So, what are other ways to develop competencies? What learning methods can be paired with formal instruction? What competencies are best suited for which learning methods and is there research to support this? These are important questions, especially in light of restricted training budgets, an aging workforce, and a need to do more with less.

When working on an Individual Development Plan (IDP) for you or your employees, think about different learning methods and which ones are best suited for the competencies that need to be developed (see table).

Learning Method Examples of Competencies Best Suited:
Participating in cross-functional action learning projects Depending on the project—creativity and innovation, conflict management, customer service, entrepreneurship
Leading cross-functional action learning projects Team building, partnering
Developmental assignments Depending on the assignment:

navigating multiple agencies (political savvy)

Workshops with role plays Conflict management, political savvy, influencing and negotiating, customer service
Coaching Stress management (resilience), developing others, accountability, executive presence, effective communication, emotional intelligence 
Mentoring Strategic thinking, external awareness, partnering, political savvy, technical competencies such as financial management, human capital management, technology management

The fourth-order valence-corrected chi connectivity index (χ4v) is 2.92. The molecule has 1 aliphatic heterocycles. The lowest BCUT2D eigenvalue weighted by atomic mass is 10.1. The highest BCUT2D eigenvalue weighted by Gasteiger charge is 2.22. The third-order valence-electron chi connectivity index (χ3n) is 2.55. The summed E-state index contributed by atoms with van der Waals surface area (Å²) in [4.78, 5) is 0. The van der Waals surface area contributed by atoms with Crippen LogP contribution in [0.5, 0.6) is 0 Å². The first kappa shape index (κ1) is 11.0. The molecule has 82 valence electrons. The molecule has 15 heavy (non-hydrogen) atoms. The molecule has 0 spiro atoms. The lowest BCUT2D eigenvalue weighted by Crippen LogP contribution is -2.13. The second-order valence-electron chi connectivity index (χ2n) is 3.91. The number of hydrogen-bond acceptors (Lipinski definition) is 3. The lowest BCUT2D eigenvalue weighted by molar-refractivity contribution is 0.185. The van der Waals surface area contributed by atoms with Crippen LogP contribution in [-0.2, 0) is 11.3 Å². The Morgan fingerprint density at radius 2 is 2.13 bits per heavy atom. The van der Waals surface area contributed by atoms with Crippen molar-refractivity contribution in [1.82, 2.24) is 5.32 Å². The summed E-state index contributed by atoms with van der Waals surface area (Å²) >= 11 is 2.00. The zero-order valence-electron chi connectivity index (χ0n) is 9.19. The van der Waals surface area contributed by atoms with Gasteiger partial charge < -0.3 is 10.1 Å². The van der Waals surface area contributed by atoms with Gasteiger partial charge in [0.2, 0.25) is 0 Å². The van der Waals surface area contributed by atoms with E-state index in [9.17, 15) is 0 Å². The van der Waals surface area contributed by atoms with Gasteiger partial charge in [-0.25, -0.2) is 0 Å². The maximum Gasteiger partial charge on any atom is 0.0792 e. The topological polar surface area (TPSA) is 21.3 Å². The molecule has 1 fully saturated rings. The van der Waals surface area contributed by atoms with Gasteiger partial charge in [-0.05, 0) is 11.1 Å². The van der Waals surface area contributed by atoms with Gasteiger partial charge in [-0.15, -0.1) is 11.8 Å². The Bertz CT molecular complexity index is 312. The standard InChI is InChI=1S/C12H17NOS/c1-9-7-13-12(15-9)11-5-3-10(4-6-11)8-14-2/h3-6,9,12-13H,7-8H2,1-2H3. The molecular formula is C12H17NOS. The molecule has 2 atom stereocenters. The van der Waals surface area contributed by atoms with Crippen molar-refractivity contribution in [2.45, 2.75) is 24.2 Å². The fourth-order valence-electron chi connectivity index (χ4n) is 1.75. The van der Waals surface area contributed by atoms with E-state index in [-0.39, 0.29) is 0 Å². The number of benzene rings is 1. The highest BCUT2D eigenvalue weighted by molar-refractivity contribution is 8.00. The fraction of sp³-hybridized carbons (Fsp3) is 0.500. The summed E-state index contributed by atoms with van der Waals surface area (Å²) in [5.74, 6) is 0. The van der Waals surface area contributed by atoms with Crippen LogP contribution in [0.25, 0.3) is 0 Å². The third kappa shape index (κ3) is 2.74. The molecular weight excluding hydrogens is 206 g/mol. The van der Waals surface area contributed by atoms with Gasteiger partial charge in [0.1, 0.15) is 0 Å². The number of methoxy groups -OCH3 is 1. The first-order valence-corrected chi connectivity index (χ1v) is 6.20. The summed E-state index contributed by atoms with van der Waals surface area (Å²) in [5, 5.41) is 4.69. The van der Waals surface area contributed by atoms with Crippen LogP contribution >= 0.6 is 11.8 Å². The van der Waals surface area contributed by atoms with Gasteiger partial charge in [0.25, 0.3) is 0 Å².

Job rotations Building on foundational knowledge related to financial management, human capital management, technology management
Simulations Leveraging diversity, problem solving, decisiveness, influencing and negotiating

Many of the learning methods shown above involve on-the-job experience, which is a great way to practice and develop a skill. Let’s look at a few of these a little more closely:

  • A cross-functional action learning project is when a cross-functional team works together to solve a problem. The type of project will determine which competencies are being developed. For example, a group of people from various departments is tasked with developing a creative solution for a problem facing the organization. In this example, the team members are developing their individual creativity and innovation competencies by brainstorming solutions for the problem. Similarly, leading this type of project will help someone develop their team building and partnering skills.